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Mourn. Then Organize.

11/09/2016 07:23 am ET | Updated Nov 09, 2016
ASSOCIATED PRESS

At a time like this, many liberals and progressive will recall the words of Joe Hill: "Don't mourn, organize."

But let's be honest. We're in shock. We need time to mourn. To recover from the trauma of this election.

I feel awful for my 19-year-old twin daughters, who voted for the first time this year and now have to spend their college years with Trump as president. They're upset. They talked about moving to Canada. They were half-serious. We talked and texted all night, trying to console ourselves. It was tough.

I reminded them that we've been through periods like this before. The Civil War. The Gilded Age. The Great Depression.

I told them that in 1968, when I was 20, America elected Richard Nixon. At the time we thought that this was the apocalypse. I had worked for Bobby Kennedy's campaign. His murder in June of that year was traumatic. He certainly would have beaten Nixon, brought together the civil rights, union, and anti-war movements, and pushed to end the war in Vietnam, escalate and war on poverty, and expand workers' rights.

After Nixon won, I considered moving to Canada, not just out of fear of Nixon's agenda but also to avoid the draft and Vietnam. I even submitted an application to the University of Toronto.

But I stayed. I didn't want to abandon my country. Like many others of my generation, I wanted to change it.

This is no time for liberals and progressives, Bernie supporters and Clinton followers, to point fingers. This is a time for cooperation and strategizing.

After Nixon beat Hubert Humphrey in November 1968, a massive resistance movement emerged to make it harder for Nixon to govern. In 1970, we started electing anti-war candidates to Congress. We started a backyard revolution of community organizing in urban communities. Then activists also built the women's movement, consumer movement, and environmental movement.

Nixon did great damage (including the invasion of Cambodia, the killings at Jackson State and Kent State, infiltrating and spying on dissenters), but the country survived.

Yes, Trump is worse than Nixon. He's a demagogue, a white supremacist, a psychopath. But we'll resist again.

I reminded my daughters that probably 35 percent of eligible voters didn't vote this year. Most of them are poor, people of color, and/or young. Had they voted, Clinton would have won big. The American people, overall, are better than the people who voted.

There will be many post mortems trying to explain how and why Trump won. Among the key factors:

James Comey: No major election analyst tonight (not even Rachel Maddow) mentioned the impact of FBI director Comey's outrageous intervention on the outcome of this election. That, more than anything else, stopped Clinton's momentum, diverted attention away from Trump's sex and other scandals, and refocused public attention on HRC's emails. Over 20 million people voted between his letter to Congress 11 days ago and his statement two days ago that the FBI found nothing damning in the new wave of Clinton emails. Much damage was done. Comey, the rogue FBI director, was more responsible for Trump's victory than anyone else. He intentionally caused the damage.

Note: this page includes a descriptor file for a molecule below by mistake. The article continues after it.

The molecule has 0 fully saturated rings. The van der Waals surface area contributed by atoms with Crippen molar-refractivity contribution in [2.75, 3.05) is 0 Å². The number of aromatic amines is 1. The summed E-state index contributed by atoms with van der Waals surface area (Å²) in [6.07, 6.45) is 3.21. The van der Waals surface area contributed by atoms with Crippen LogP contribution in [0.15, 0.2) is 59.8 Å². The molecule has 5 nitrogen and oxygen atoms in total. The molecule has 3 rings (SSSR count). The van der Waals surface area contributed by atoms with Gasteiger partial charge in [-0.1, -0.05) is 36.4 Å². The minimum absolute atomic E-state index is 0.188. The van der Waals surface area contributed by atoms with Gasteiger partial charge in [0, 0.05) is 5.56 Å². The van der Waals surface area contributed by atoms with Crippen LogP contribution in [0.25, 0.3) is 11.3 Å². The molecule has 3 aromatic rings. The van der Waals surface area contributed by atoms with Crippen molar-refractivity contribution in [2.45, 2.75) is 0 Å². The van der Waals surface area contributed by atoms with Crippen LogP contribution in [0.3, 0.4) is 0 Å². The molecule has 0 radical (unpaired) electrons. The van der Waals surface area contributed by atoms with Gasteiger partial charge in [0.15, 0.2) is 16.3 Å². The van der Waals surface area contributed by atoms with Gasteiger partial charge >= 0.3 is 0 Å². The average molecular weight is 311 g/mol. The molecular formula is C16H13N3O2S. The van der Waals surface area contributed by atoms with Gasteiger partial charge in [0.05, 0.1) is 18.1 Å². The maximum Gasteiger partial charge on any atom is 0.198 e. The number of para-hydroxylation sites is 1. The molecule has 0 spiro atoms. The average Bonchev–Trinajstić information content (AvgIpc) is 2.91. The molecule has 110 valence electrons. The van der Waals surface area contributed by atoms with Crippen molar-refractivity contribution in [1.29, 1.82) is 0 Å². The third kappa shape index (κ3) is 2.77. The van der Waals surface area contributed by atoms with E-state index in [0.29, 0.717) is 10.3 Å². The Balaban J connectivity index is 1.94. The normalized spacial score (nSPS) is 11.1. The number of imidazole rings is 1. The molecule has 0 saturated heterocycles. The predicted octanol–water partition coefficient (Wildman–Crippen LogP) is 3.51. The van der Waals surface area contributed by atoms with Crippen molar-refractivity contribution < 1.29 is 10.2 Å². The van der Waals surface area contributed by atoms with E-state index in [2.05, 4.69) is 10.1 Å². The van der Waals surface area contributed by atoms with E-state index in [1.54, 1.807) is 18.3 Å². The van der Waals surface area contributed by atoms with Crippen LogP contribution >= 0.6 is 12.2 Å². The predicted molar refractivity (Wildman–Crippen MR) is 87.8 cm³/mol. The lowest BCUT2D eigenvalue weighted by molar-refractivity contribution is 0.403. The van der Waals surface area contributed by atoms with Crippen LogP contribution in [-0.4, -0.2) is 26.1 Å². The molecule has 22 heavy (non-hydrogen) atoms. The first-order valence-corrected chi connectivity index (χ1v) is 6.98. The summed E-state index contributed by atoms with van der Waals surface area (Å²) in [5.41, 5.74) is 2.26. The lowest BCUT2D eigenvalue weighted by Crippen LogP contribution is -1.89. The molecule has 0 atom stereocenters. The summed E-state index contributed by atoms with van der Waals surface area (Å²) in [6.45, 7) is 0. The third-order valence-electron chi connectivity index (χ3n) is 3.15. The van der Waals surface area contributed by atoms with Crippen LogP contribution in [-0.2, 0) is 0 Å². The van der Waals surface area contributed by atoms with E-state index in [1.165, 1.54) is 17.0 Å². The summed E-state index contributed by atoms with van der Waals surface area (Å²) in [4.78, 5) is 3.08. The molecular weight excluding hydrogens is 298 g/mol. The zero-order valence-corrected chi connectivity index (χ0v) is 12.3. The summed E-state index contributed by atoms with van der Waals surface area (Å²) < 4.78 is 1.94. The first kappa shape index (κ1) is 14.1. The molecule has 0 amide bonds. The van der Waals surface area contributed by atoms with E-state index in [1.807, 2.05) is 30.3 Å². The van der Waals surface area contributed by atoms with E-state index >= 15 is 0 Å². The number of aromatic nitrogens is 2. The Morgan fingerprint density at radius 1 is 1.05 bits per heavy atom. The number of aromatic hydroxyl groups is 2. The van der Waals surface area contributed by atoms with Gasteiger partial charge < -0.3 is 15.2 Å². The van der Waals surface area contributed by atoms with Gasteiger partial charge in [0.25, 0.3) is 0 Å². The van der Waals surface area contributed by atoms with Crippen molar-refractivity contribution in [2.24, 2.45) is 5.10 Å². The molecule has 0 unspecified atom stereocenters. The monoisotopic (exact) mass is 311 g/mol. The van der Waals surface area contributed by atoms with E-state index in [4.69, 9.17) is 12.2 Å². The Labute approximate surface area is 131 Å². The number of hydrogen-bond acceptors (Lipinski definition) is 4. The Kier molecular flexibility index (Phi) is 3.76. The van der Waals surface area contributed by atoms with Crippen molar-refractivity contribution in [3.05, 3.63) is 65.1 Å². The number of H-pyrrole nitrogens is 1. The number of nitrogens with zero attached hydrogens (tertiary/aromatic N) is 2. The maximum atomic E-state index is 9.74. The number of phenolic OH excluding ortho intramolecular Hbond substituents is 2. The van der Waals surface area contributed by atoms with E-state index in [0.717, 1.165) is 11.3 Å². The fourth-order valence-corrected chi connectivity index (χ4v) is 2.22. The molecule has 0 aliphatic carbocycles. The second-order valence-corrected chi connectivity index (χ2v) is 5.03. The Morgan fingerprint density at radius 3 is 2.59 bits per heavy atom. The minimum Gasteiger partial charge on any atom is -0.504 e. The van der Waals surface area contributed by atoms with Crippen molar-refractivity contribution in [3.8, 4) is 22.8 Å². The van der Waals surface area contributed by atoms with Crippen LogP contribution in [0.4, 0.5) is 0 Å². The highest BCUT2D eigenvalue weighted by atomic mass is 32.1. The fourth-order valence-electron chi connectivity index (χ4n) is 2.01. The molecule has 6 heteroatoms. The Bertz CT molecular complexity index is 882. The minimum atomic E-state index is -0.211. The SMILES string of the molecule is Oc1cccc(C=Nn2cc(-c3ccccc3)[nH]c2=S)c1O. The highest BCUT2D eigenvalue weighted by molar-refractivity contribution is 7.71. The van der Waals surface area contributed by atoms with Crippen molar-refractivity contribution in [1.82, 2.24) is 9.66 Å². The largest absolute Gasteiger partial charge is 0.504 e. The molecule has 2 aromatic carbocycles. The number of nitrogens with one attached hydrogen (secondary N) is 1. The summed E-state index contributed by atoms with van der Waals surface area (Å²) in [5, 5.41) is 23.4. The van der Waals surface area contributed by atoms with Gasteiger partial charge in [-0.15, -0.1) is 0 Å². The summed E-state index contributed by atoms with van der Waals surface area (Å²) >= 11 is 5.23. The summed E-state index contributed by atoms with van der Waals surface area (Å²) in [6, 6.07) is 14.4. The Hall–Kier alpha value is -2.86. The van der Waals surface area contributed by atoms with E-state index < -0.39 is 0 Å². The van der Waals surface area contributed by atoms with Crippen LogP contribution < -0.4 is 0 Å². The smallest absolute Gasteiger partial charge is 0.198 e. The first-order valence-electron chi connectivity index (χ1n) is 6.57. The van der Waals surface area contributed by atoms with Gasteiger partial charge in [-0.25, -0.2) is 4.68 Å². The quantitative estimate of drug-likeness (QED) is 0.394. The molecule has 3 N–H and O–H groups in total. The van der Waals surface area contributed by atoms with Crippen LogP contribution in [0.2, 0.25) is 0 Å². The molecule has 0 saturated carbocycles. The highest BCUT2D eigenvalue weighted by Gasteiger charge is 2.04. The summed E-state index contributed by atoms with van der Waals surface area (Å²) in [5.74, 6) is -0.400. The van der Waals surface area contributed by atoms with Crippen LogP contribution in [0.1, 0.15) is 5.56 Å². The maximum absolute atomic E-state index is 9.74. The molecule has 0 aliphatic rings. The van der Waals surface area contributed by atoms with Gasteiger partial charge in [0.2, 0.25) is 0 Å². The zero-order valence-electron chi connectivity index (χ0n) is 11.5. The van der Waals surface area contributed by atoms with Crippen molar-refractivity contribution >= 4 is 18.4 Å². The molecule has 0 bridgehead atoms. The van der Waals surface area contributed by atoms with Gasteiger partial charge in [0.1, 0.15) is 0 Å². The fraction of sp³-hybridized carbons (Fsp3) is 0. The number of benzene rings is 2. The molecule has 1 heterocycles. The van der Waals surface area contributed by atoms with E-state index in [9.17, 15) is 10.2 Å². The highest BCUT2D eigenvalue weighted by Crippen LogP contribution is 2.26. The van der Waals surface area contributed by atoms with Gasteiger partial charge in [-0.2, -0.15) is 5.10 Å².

Voter suppression: The Republicans' voter suppression campaign (like voter ID and felon disenfranchisement laws) in key battleground states -- particularly in poor and minority areas -- gave Trump the margin of victory. This was true in Milwaukee, Philadelphia, Charlotte, and other cities. Republicans engaged in fraudulent election activities like sending phony robocalls to black households with misinformation about voting locations and times. Our arcane election laws also played a role. If Election Day was a national holiday (like in most democracies), or most states had same-day voter registration, turnout among those groups would have been higher, and Hillary would have won in Wisconsin, Pennsylvania, and other swing states and won the presidency.

Media bias: The mainstream media giving Trump a free ride for most of the past year; treating him like a normal candidate rather than a racist demagogue. It allowed him to win the GOP nomination and to gain traction after the Republican convention. The media''s obsession with Hillary's emails obscured the much more serious Trump scandals - his failure to pay taxes, his sexism, his bogus and self-serving foundation, his lies about his fortune, his fraudulent and abusive business practices, his total ignorance about public policy, Only in the past month did the media wake up and begin serious reporting on the the real Trump. But it was too little, too late.